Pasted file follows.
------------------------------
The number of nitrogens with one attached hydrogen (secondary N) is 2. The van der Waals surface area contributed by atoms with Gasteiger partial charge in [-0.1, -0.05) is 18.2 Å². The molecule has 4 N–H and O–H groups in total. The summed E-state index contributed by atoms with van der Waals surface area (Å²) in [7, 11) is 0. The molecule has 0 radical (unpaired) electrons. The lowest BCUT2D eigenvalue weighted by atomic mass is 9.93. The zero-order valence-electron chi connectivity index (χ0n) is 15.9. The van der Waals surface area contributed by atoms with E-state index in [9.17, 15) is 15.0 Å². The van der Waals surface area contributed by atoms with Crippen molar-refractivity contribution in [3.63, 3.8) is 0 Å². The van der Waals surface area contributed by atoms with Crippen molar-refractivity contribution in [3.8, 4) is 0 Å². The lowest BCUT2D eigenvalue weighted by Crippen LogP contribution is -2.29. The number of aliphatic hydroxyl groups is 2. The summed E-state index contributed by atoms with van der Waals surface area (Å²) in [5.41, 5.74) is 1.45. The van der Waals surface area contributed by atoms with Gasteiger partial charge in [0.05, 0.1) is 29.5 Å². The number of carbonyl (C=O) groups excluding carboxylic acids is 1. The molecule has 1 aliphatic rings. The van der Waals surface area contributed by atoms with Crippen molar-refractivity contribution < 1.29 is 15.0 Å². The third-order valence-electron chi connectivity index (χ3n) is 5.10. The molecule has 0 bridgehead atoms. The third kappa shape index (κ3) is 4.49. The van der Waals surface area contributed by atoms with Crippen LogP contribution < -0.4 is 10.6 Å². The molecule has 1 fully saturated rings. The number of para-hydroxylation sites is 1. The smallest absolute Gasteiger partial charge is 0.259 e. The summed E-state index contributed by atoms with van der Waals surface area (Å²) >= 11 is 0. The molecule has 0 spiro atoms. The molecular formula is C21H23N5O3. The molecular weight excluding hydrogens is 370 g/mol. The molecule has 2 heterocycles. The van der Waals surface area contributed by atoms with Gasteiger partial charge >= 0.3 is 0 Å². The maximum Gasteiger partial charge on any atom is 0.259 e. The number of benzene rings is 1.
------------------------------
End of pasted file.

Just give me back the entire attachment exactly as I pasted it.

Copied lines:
The number of nitrogens with one attached hydrogen (secondary N) is 2. The van der Waals surface area contributed by atoms with Gasteiger partial charge in [-0.1, -0.05) is 18.2 Å². The molecule has 4 N–H and O–H groups in total. The summed E-state index contributed by atoms with van der Waals surface area (Å²) in [7, 11) is 0. The molecule has 0 radical (unpaired) electrons. The lowest BCUT2D eigenvalue weighted by atomic mass is 9.93. The zero-order valence-electron chi connectivity index (χ0n) is 15.9. The van der Waals surface area contributed by atoms with E-state index in [9.17, 15) is 15.0 Å². The van der Waals surface area contributed by atoms with Crippen molar-refractivity contribution in [3.63, 3.8) is 0 Å². The van der Waals surface area contributed by atoms with Crippen molar-refractivity contribution in [3.8, 4) is 0 Å². The lowest BCUT2D eigenvalue weighted by Crippen LogP contribution is -2.29. The number of aliphatic hydroxyl groups is 2. The summed E-state index contributed by atoms with van der Waals surface area (Å²) in [5.41, 5.74) is 1.45. The van der Waals surface area contributed by atoms with Gasteiger partial charge in [0.05, 0.1) is 29.5 Å². The number of carbonyl (C=O) groups excluding carboxylic acids is 1. The molecule has 1 aliphatic rings. The van der Waals surface area contributed by atoms with Crippen molar-refractivity contribution < 1.29 is 15.0 Å². The third-order valence-electron chi connectivity index (χ3n) is 5.10. The molecule has 0 bridgehead atoms. The third kappa shape index (κ3) is 4.49. The van der Waals surface area contributed by atoms with Crippen LogP contribution < -0.4 is 10.6 Å². The molecule has 1 fully saturated rings. The number of para-hydroxylation sites is 1. The smallest absolute Gasteiger partial charge is 0.259 e. The summed E-state index contributed by atoms with van der Waals surface area (Å²) >= 11 is 0. The molecule has 0 spiro atoms. The molecular formula is C21H23N5O3. The molecular weight excluding hydrogens is 370 g/mol. The molecule has 2 heterocycles. The van der Waals surface area contributed by atoms with Gasteiger partial charge >= 0.3 is 0 Å². The maximum Gasteiger partial charge on any atom is 0.259 e. The number of benzene rings is 1.